Posts Tagged ‘Ashmolean’

Provincial Town of the Year 2011

In Awards, Museums on December 26, 2011 at 12:54 pm

This year has seen me galloping around the UK rather a lot for work. It’s been great fun to see so many places and to meet people working in museums up and down the country.

That said I’ve stood on many cold platforms, endured lonely nights in strange hotels and eaten quite a few sorry meals on my own. Spending time in a British provincial town solo is a good way to try and understand a place – to figure out what makes it tick and to see if it’s the kind of place I’d want to live ever. I have to say, there are very few that are looking to beat London, even if there are a lot of museums around the place.

So I thought that as part of my annual awards I ought to create a new category for Provincial Town of the Year.
Here’s the short list of where I went (and what I was doing there):

Margate – to see the new Turner Contemporary
Hmmm, people say there’s a renaissance happening in Margate. They’ve got a great new art gallery and some lovely tea rooms, but I think I’ll wait and see on this one. (They are planning a rollercoaster museum, however, so let’s watch this one with interest!)

Oxford – to work on a multimedia guide for The Ashmolean
I always enjoy a trip to Oxford and feel I now know if well enough to hang out there at night as well as during the day. But not sure I could live there full time.

Petworth – to work on a multimedia guide of Petworth House
This is charming little village in West Sussex, dominated by the massive National Trust property and overrun with antique shops. It’s cute, but it’s far too small for me. (And I suspect property prices aren’t far off London!)

Glasgow – to see the new Riverside Museum
The museum itself (designed by Zaha Hadid) on the banks of the river is an architectural triumph and a great visitor attraction to the area. It’s rather out of town, so it won’t add that much to the regeneration of the city, but we had time to jet into the centre to see the much-heralded Kelvingrove Museum. And to sample some fab Scottish food!

Cambridge – to chair focus groups for a piece of research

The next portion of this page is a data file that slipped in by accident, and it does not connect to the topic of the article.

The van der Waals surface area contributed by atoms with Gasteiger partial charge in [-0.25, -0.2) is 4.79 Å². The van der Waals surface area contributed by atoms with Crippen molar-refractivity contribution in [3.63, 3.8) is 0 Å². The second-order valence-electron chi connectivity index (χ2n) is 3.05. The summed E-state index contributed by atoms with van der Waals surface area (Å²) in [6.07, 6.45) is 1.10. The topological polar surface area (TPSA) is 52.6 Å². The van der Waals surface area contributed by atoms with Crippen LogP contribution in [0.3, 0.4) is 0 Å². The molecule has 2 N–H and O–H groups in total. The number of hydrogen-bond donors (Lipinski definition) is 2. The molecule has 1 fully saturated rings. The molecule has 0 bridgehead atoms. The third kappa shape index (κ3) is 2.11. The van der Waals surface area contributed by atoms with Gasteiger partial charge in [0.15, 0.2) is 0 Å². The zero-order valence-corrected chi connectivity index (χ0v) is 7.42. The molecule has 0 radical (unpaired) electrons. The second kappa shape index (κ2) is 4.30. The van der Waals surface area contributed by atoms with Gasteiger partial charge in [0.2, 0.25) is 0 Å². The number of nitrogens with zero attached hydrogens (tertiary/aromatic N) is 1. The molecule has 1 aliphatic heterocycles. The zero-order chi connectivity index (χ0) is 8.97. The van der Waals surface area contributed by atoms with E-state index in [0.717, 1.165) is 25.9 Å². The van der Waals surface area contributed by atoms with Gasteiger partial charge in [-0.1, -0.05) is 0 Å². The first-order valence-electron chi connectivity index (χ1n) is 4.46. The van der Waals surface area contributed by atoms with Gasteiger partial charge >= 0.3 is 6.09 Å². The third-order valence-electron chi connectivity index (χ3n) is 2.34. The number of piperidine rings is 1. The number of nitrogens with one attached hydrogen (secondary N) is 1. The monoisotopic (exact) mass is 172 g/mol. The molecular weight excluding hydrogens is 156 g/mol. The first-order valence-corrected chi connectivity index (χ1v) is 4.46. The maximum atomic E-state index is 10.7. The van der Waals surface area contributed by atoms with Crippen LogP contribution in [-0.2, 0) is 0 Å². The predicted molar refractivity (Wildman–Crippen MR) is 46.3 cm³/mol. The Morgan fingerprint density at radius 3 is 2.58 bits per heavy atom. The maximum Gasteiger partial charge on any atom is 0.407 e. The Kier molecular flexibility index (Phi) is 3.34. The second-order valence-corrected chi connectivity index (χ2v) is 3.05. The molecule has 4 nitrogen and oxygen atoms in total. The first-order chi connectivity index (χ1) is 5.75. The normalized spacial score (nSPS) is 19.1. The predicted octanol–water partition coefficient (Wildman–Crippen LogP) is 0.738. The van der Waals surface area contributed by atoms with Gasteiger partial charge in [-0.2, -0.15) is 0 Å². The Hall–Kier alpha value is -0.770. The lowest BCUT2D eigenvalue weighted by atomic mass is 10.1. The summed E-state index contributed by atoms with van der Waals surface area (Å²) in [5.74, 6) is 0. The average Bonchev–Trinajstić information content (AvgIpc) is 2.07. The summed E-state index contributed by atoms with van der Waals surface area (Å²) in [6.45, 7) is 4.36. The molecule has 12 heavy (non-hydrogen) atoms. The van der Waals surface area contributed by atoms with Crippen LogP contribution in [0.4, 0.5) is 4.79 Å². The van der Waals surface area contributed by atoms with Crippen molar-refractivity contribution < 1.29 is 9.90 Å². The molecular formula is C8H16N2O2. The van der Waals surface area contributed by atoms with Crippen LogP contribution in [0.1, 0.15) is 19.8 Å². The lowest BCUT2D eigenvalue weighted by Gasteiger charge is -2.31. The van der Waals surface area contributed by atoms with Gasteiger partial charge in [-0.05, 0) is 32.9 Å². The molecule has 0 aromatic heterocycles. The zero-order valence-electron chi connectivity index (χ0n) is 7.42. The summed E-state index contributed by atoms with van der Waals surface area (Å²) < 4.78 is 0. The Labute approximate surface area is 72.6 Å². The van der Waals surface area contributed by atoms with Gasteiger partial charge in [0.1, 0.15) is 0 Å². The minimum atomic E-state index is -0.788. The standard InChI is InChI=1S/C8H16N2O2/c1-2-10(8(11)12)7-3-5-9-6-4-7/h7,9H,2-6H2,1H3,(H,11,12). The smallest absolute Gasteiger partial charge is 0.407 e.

If I were an American I’d say Cambridge felt cuter and OLD-er than Oxford, and certainly has more charm. But it’s perhaps lacking the pace and city attitude that Oxford has. The Fitzwilliam Museum is a pretty fab museum though – like a mini-British Museum.

Manchester – to interview the public about the First World War
This is where I grew up, so am likely to always hold a soft spot for Manchester. This is perhaps the only place on the list where I’d move tomorrow. I visited this year in the sunny September heat wave so was thoroughly entertained by the Mancunians, who weren’t entirely sure what the large yellow thing in the sky was!

Bristol – to see the new MShed
I’ve been to Bristol a few times over the last five years or so and find I like it more and more. There’s certainly a very vibrant cultural life there. But is it just too far away from London, perhaps?

Bath – to see museums and eat lovely food
I can’t believe I’d not been to Bath before. If you’ve not been, it’s a cute as you think it is. And then some. Great museums and great food. My top tip would be to take the tour of the freemasons’ hall – it’s a great space and well worth spending a few hours having a nosy around. And the Holbourne Museum is definitely worth the trip.

Edinburgh – to work on a multimedia guide for National Mining Museum Scotland
I went a few times to Edinburgh for work this year. Alas, I was on the outskirts of town which, charming as they are, aren’t quite comparable to the centre of town. I think I’m due a trip back there for the festival in 2012, Olympics permitting.

Belfast – to see the great museums there and visit the site of the new Titanic Museum
It was great to get back to Northern Ireland this year and to get under the skin of Belfast. It’s a city which has had its (un)fair share of troubles over the last 40 years, but it’s still a hugely welcoming place. Some people forget that NI is part of the same landmass as the rest of Ireland and that it’s simply beautiful. The developments on the docks are set to revitalise the city even further and I can see some more trips back there coming soon.